This course surveys the work of African American artists, from the nineteenth century to the present. We will use the artwork as a means of understanding the lived experiences of black Americans – that is Americans of African descent, whose origins are from across the diaspora.
Lectures will cover a range of material culture, including the built environment, ephemera, film, installations, painting, photography, and sculpture. The course pays particular attention to themes of African American life, including migration, notions of home, citizenship, social segregation, expatriation, gender norms, colorism, music, sport, and family. It also stresses the relationship between the rural, urban, and international African-American experiences, as depicted in the artwork we will discuss. Finally, the course will also consider the role of the African American artist within the Du Boisian concept of double consciousness.
The course is interdisciplinary in nature: our investigation into African-American Art will include methods and theory from anthropology, art history, environmental studies, ethnomusicology, geography, history, and literary studies. We will use both primary and secondary sources to gain an understanding of the African-American experience as depicted through various art forms; the course readings will be coupled with music, poetry, and narratives.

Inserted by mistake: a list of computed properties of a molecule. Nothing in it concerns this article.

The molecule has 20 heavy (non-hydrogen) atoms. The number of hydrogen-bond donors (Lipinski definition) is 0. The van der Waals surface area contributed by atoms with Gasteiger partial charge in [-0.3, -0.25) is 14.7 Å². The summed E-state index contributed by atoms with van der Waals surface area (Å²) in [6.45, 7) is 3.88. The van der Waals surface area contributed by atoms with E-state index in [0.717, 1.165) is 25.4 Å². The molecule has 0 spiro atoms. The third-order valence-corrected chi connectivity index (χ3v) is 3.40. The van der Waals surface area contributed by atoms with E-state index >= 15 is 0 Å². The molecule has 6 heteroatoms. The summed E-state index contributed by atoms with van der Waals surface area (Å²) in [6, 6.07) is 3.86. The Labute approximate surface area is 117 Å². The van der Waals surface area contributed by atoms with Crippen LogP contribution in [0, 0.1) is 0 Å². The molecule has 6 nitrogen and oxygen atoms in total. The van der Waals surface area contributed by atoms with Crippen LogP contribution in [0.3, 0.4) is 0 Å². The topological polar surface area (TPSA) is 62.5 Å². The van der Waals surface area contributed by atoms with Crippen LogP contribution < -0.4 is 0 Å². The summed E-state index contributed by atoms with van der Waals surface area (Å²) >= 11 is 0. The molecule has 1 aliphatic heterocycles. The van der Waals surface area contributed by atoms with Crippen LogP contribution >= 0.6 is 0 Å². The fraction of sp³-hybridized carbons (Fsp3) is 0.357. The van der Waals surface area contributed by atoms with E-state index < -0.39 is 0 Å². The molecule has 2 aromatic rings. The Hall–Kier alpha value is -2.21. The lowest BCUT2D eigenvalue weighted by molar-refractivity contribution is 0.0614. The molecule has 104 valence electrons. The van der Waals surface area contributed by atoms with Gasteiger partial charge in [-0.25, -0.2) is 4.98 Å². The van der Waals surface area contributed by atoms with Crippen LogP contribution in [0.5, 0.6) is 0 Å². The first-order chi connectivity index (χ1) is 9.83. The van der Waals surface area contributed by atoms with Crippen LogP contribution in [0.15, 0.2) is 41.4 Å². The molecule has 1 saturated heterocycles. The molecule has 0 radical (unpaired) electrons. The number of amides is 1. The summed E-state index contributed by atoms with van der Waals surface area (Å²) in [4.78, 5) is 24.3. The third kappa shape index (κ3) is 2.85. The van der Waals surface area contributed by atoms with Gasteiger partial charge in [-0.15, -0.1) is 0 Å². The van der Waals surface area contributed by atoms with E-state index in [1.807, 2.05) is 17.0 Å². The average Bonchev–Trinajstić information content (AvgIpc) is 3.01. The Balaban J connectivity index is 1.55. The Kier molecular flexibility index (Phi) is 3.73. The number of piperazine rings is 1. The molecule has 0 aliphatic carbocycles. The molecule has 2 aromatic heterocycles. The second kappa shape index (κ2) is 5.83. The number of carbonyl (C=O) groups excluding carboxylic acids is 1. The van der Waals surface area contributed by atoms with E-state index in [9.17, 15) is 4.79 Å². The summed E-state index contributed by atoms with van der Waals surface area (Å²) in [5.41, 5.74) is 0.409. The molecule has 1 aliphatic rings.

The class will take advantage of the resources at the Zimmerli Art Museum. Students should be willing to complete the reading, think deeply about the themes covered, and come prepared to participate in class.
At the end of this course, students will be able to:
- Develop a foundation for visual literacy through the introduction and practice of various methods of analysis
- Demonstrate a fuller understanding of the historical development and social construction of black America and how art reflects trends and concerns in the society in which it was made
- Critique various artistic representations of black America
- Illustrate a knowledge of African-American expressive traditions
- Synthesize information from multiple sources in order to generate new insights
- Lisa Farrington, African-American Art: A Visual and Cultural History, 1 ed. (New York:Oxford University Press, 2016)
- bell hooks, Art on My Mind: Visual Politics (New York: The New Press, 1995)
Art Analysis Paper (6-8 pp) (35%)
Final Paper (6-8 pp) (35%)
Syllabus: The syllabus will be available on the Learning Management System (Sakai/Canvas) as of first day of class.
DISCLAIMER: The Course Synopses pages have been provided as samples and the information should not be considered accurate or current. For actual course information, refer to the course site hosted by a Rutgers Learning Management System (Sakai/ Canvas, etc.) first day of class.